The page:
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The commercial paper market, the Fed, and the 2007-2009 financial crisis

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  • Richard G. Anderson
  • Charles S. Gascon

Abstract

Since its inception in the early nineteenth century, the U.S. commercial paper market has grown to become a key source of short-term funding for major businesses, with issuance averaging over $100 billion per day. In the fall of 2008, the commercial paper market achieved national prominence when increasing market stress caused some to fear that, given its size and importance, the market's failure would sharply worsen the recession. The Department of the Treasury and Federal Reserve enacted programs targeted at providing credit and liquidity to restore investor confidence. The authors review the history of the commercial paper market, describe its structure and key relationships to money market mutual funds, and present a detailed discussion of the crisis in the market, including the resulting Federal Reserve programs.

Suggested Citation

  • Richard G. Anderson & Charles S. Gascon, 2009. "The commercial paper market, the Fed, and the 2007-2009 financial crisis," Review, Federal Reserve Bank of St. Louis, issue Nov, pages 589-612.
  • Handle: RePEc:fip:fedlrv:y:2009:i:nov:p:589-612:n:v.91no.6
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    References listed on IDEAS

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    1. Richard G. Anderson, 2009. "Bankers' acceptances: yesterday's instrument to restart today's credit markets?," Economic Synopses, Federal Reserve Bank of St. Louis.
    2. Charles S. Gascon, 2009. "Federal Reserve assets: understanding the pieces of the pie," Economic Synopses, Federal Reserve Bank of St. Louis.
    3. Richard Cantor & Anthony P. Rodrigues, 1994. "Nonbank lenders and the credit slowdown," Monograph, Federal Reserve Bank of New York, number 1994nlatc.
    4. Viral V. Acharya & Douglas Gale & Tanju Yorulmazer, 2011. "Rollover Risk and Market Freezes," Journal of Finance, American Finance Association, vol. 66(4), pages 1177-1209, August.
    5. William T. Gavin, 2009. "More money: understanding recent changes in the monetary base," Review, Federal Reserve Bank of St. Louis, issue Mar, pages 49-60.
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    Citations

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    Cited by:

    1. Wei Cui & Sören Radde, 2014. "Search-Based Endogenous Illiquidity and the Macroeconomy," Discussion Papers of DIW Berlin 1367, DIW Berlin, German Institute for Economic Research.
    2. Cui, Wei, 2016. "Monetary–fiscal interactions with endogenous liquidity frictions," European Economic Review, Elsevier, vol. 87(C), pages 1-25.
    3. Scott Brave & Hesna Genay, 2011. "Federal Reserve policies and financial market conditions during the crisis," Proceedings 1129, Federal Reserve Bank of Chicago.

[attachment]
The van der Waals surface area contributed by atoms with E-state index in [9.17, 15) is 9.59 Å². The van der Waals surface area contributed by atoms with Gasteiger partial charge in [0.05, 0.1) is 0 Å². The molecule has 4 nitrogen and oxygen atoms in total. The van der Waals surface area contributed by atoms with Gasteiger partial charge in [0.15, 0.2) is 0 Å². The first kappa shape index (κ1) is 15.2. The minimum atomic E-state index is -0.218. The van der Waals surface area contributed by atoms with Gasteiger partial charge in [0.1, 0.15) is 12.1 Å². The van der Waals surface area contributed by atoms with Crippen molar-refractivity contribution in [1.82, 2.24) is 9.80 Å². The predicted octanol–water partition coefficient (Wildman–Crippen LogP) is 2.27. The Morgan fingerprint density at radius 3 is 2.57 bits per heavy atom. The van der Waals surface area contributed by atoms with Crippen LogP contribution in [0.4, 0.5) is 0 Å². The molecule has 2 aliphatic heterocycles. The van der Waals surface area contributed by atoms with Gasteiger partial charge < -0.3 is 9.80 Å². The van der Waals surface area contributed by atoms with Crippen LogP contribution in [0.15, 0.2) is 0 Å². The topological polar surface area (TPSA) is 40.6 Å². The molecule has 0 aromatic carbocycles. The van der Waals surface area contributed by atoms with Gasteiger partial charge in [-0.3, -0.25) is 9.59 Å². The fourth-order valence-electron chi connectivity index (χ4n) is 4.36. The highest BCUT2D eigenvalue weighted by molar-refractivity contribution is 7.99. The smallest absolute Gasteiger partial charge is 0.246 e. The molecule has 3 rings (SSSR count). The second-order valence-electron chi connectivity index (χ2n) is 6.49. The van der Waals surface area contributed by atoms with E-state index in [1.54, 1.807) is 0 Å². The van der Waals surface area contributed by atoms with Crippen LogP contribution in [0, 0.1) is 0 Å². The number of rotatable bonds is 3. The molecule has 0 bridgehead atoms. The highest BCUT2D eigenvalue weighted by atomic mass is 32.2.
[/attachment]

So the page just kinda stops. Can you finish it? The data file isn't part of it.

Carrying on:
4. Nicholas Borst, 2013. "Shadow Deposits as a Source of Financial Instability: Lessons from the American Experience for China," Policy Briefs PB13-14, Peterson Institute for International Economics.
    5. David Luttrell & Harvey Rosenblum & Jackson Thies, 2012. "Understanding the risks inherent in shadow banking: a primer and practical lessons learned," Staff Papers, Federal Reserve Bank of Dallas, issue Nov.
    6. Kozubovska, Mariolia, 2017. "The effect of US bank holding companies’ exposure to asset-backed commercial paper conduits on the information opacity and systemic risk," Research in International Business and Finance, Elsevier, vol. 39(PA), pages 530-545.
    7. Soeren Radde & Wei Cui, 2013. "Search-Based Endogenous Illiquidity, Business Cycles and Monetary Policy," 2013 Meeting Papers 1009, Society for Economic Dynamics.
    8. Richard G. Anderson & Barry E. Jones, 2011. "A comprehensive revision of the U.S. monetary services (divisia) indexes," Review, Federal Reserve Bank of St. Louis, issue Sep, pages 325-360.
    9. Duca, John V., 2014. "What drives the shadow banking system in the short and long run?," Working Papers 1401, Federal Reserve Bank of Dallas.
    10. Duca, John V., 2016. "How capital regulation and other factors drive the role of shadow banking in funding short-term business credit," Journal of Banking & Finance, Elsevier, vol. 69(S1), pages 10-24.
    11. Pablo Kurlat, 2015. "Liquidity as Social Expertise," NBER Working Papers 21118, National Bureau of Economic Research, Inc.
    12. Akay, Ozgur (Ozzy) & Griffiths, Mark D. & Kotomin, Vladimir & Winters, Drew B., 2013. "A look inside AMLF: What traded and who benefited," Journal of Banking & Finance, Elsevier, vol. 37(5), pages 1643-1657.
    13. Gilbert, R. Alton & Meyer, Andrew P. & Fuchs, James W., 2013. "The future of community banks: lessons from banks that thrived during the recent financial crisis," Review, Federal Reserve Bank of St. Louis, issue Mar, pages 115-144.

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    Keywords

    Commercial paper issues ; Financial crises;

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